Supraspinatus tendon thickness measurements were performed with the patient seated upright with the feet resting flat on the floor, the trunk in a neutral position, and the head facing forward. The participants were asked to place the palm of their hand on the buttock on the affected side (Crass position).
The supraspinatus tendon was examined in the transverse plane. The ultrasound transducer was placed on the anterior aspect of the shoulder and then moved laterally to visualize the supraspinatus tendon and then anterior to visualize both the supraspinatus tendon and the long head of the biceps tendon along the short axis. The reference point was lateral of the hyperechoic lamina of the biceps tendon. From this point, three measurements were performed along the tendon at 10, 15, and 20 mm (Figure 1a). The lower limit of the supraspinatus tendon was defined as the hyperechoic region over the anechoic articular cartilage of the humeral head, and the upper limit was defined as the hyperechoic region under the anechoic subdeltoid bursa. Considering the irregularity of the supraspinatus tendon structure, three different measurements were averaged to provide a single value for supraspinatus tendon thickness.
For the acromiohumeral distance measurement, the patients were seated in a neutral position with the arms resting by the sides. The ultrasound transducer was placed longitudinally on the anterior aspect of the anterior acromial margin so that both the humeral head and acromion were visualized. The acromiohumeral distance was defined as the linear distance between the superior aspect of the humeral head and the inferior aspect of the acromion (Figure 1b).
In the transverse view, the occupation ratio was calculated as (supraspinatus tendon thickness/acromiohumeral distance)•100.
Normal distribution of the data was assessed using the Shapiro-Wilk test. As all data were normally distributed, the mean ± standard deviation (SD) values were used for parametric comparisons between groups using the paired t-test. For categorical variables, frequency and percentages were used as descriptive statistics.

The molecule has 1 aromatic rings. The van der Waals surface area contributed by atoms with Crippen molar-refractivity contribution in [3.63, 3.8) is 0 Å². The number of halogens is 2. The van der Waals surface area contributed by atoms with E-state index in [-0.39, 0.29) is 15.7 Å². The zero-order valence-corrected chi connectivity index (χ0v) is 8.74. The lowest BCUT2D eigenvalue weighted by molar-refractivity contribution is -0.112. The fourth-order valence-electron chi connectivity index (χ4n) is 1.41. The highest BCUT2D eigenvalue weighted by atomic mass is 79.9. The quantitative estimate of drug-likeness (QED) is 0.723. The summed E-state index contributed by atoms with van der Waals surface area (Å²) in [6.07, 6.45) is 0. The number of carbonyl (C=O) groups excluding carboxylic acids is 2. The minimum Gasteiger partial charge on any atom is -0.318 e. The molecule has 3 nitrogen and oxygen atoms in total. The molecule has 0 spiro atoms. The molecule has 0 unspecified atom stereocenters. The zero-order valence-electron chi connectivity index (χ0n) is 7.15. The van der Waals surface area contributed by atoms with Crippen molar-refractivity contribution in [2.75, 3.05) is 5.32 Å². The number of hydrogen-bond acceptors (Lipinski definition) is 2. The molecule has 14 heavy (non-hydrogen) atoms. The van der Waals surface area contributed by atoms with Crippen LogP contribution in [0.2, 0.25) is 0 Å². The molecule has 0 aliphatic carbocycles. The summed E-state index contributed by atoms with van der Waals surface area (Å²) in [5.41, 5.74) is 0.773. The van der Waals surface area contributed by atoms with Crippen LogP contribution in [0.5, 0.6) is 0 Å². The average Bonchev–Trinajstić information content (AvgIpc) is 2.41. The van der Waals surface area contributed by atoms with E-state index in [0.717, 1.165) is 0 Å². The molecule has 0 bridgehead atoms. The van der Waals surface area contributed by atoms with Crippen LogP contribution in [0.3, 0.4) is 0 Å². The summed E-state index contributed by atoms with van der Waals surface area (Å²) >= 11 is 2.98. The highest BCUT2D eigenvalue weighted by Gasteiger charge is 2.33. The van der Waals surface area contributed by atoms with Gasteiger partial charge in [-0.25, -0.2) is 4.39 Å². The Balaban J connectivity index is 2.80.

In addition, the intraclass correlation coefficient (ICC), minimum detectable change (MDC), and standard error of the mean (SEM) were calculated for the supraspinatus tendon thickness. The acromiohumeral distance and occupation ratio values were used to determine the intra-rater reliability coefficient.[23-25] The ICC was derived from analysis of variance. Intra- and inter-rater reliability coefficients were assessed by comparing the variability of the different ratings of the same subject to the total variation across all ratings and all subjects. The ICC is a measure of the homogeneity of elements within clusters and has a maximum value of 1 when there is complete homogeneity. In the current study, a two-way mixed-effects model was used to test intra-rater reliability. To judge the reliability of the ICC, a value of 0.5-0.75 indicated moderate reliability, 0.75-0.90 indicated good reliability, and >0.90 indicated excellent reliability.
The SEM was calculated as SD •√(1-ICC), where SD is the SD of the data collected during T1. MDC was calculated as SEM •1.96, where 1.96 represents a 95% level of confidence and multiplying by √2 provides additional uncertainty to compensate for different scores of measurements from two different time points. All statistical analyses of the study data were performed using the IBM SPSS Statistics for Windows, version 25.0 software (IBM Corp., Armonk, NY, USA).